2019 turned out to be a good year for the U.S. economy and an excellent one for investment returns with stocks bouncing back from a difficult 2018. From the beginning of the year, January’s rally helped set the tone in which the market responded to every downturn with a more sustained upswing. Along the way, stocks kept setting records – 35 of them for the S&P 500 Index, 22 for the Dow Jones Industrial Index and 31 for the Nasdaq. Despite the somewhat softer tone of the last few trading sessions of the year, the major market indexes ended 2019 with advances of 25.34% for the Dow Jones Industrial Average, 31.48% for the S&P 500 and a whopping 36.74% for the Nasdaq. For the fourth quarter, U.S. large caps outperformed small caps while value marginally outperformed growth. All the sectors of our domestic economy posted double-digit returns, with growth sectors such as technology and health care outperforming cyclical (industrials, energy, materials) and defensive, rate-sensitive sectors (staples, utilities, real estate).
International stocks once again lagged behind U.S. equities in 2019, in part because of a stronger U.S. dollar and some investor caution regarding the potential impact of a trade war on corporate profits overseas. However, we believe that it is still important for investors to have an asset allocation including international equities. In the long run, slowing growth in the U.S. and a rising trade deficit could cause the dollar to fall, amplifying the return on international equities.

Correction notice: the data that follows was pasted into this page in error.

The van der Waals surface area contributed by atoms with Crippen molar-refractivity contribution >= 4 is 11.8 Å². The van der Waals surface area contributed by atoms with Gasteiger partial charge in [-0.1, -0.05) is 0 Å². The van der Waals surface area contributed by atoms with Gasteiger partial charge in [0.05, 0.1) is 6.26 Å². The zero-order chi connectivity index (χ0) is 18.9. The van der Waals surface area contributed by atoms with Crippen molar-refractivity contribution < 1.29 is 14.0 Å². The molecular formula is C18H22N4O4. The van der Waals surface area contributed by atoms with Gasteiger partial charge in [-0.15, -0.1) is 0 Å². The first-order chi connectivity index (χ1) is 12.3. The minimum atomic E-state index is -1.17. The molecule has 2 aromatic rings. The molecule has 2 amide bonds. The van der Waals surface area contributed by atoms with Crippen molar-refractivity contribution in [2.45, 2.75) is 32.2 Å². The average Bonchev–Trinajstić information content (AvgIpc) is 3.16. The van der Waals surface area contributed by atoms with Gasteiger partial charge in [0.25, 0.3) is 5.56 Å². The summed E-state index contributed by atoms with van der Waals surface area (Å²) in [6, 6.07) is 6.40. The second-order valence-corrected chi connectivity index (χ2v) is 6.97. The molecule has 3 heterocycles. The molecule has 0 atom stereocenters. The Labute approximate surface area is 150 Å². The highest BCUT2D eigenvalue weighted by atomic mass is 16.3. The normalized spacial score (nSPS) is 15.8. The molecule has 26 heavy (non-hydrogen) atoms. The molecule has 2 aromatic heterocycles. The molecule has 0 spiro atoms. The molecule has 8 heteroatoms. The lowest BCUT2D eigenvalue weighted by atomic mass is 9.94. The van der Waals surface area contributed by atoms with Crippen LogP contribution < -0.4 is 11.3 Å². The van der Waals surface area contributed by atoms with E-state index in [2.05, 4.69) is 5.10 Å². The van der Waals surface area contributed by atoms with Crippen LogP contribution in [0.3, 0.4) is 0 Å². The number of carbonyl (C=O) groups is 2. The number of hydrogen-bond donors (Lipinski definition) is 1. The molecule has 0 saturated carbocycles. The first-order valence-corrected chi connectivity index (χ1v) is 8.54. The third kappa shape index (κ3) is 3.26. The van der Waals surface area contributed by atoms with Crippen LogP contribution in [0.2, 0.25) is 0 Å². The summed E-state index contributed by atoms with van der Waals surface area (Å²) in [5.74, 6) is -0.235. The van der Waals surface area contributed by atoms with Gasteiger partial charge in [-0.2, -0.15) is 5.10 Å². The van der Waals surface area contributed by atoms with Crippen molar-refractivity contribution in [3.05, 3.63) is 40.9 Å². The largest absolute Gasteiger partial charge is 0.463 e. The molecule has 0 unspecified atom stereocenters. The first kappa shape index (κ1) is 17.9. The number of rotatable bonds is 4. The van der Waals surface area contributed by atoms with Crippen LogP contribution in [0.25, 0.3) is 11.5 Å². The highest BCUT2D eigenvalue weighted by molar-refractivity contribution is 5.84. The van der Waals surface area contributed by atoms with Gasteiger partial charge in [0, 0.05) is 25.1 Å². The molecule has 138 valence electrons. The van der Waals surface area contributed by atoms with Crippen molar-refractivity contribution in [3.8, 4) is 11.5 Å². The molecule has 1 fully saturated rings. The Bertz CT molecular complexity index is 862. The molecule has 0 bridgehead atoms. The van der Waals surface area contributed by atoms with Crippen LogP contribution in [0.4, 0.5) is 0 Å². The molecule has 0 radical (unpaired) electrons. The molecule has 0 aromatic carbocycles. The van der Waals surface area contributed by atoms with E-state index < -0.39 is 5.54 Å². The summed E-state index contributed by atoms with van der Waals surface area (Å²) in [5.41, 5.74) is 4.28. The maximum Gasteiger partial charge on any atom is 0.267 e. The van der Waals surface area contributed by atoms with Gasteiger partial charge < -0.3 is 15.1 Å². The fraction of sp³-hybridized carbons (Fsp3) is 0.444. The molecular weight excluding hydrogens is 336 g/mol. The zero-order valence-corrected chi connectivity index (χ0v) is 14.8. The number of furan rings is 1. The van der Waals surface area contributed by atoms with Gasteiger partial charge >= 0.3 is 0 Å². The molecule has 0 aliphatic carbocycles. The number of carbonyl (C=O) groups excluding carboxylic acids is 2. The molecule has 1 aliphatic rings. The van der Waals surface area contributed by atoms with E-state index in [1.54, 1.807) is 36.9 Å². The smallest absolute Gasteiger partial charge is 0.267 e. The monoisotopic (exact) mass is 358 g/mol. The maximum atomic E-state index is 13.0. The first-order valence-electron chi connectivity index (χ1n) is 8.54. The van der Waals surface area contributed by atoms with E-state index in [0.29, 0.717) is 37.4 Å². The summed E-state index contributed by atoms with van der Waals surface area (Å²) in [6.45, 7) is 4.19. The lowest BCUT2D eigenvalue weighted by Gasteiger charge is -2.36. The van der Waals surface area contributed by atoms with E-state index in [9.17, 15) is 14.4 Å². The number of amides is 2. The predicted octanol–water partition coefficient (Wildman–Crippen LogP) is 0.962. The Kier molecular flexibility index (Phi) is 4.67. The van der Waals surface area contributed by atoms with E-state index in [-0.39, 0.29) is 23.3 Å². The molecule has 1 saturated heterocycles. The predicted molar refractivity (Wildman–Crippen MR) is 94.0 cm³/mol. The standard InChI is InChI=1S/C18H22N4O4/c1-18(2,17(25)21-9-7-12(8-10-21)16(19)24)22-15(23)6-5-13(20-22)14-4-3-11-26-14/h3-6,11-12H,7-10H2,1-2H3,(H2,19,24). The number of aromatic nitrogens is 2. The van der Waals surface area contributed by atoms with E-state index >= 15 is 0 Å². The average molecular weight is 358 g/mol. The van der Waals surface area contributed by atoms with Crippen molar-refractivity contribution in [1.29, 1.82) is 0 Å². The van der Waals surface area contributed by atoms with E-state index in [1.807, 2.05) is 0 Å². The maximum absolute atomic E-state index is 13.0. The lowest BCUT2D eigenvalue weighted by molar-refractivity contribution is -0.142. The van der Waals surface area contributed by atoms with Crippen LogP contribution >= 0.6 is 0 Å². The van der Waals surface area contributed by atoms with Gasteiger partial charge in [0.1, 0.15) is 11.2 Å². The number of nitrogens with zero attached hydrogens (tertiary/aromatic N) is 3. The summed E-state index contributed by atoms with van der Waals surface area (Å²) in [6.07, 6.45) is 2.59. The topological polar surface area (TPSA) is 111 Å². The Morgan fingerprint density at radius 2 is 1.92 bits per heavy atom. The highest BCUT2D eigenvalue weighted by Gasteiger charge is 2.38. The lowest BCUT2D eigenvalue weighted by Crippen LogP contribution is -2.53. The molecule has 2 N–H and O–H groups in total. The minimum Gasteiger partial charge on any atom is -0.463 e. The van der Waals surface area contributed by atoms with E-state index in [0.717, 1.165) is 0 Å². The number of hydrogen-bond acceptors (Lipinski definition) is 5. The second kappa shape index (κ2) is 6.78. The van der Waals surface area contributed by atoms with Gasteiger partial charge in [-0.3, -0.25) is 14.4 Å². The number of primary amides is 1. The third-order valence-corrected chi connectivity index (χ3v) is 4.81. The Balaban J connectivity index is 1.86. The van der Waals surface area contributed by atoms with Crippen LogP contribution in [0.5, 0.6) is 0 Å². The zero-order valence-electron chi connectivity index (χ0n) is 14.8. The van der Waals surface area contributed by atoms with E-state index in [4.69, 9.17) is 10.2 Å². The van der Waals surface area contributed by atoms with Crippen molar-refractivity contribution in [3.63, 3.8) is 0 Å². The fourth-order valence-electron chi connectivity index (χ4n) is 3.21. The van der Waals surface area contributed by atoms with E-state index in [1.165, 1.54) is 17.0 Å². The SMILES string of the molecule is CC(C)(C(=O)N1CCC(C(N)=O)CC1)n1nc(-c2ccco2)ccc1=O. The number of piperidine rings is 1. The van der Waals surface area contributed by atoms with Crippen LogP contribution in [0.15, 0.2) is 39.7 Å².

The fixed income market surprised many in 2019 by rallying for much of the year as the Barclays U.S. Aggregate Bond Index rose by 8.72 %. In 2018, most believed the Federal Reserve (Fed) would continue to tighten monetary policy by raising its benchmark interest rate. However, the Fed reversed its approach, turning from tightening in 2018 to easing and cut its benchmark interest rate by 25 basis points three times in 2019. This brought short-term interest rates down relative to long-term rates, consequently returning the briefly inverted yield curve to a positive slope, thus easing recession fears.
The U.S. economic cycle continued to mature in 2019. A healthy labor market, low unemployment and modestly accelerating wage growth supported personal consumption, and consumer strength partly offset slight weakening in the production side of our domestic economy. The U.S. economy has downshifted to 2% from 3% growth over the past year, mirroring the slowing global expansion. We expect neither a sharp acceleration nor a further economic slowdown in 2020. Rather, we see another year of around 2% growth as the most likely outcome.
The past decade greatly rewarded investors who put their money into the broad markets. Domestic equities produced close to double-digit average annual returns over the last ten years while bonds also generated solid results. In both cases, the hard to beat, stellar performance of the last decade has been accompanied by rising valuations, setting up returns to be somewhat lower in the 2020s.
Looking ahead, there are still some risks to consider. Among them is the unique timing of the U.S. presidential election as it may coincide with some potential economic weakness in the second half of 2020. Combined with concerns about a possible change in tax policy and tighter business regulation should the White House flip, these conditions could lead to some market volatility in the second half of 2020. However, we encourage our clients to try to keep their emotions about politics in check when it comes to their investments and remember that the economy is the primary driver of market performance, not Washington. The outlook for 2020 is shaping up as, hopefully, unexciting steady-state growth in many advanced economies. The trade tensions seemed to have subsided, the Iran war drums have hushed at least for now and we believe the extraordinary bull market that started in March 2009 is still alive and well.
Dumont & Blake Investment Advisors, LLC
December 31, 2019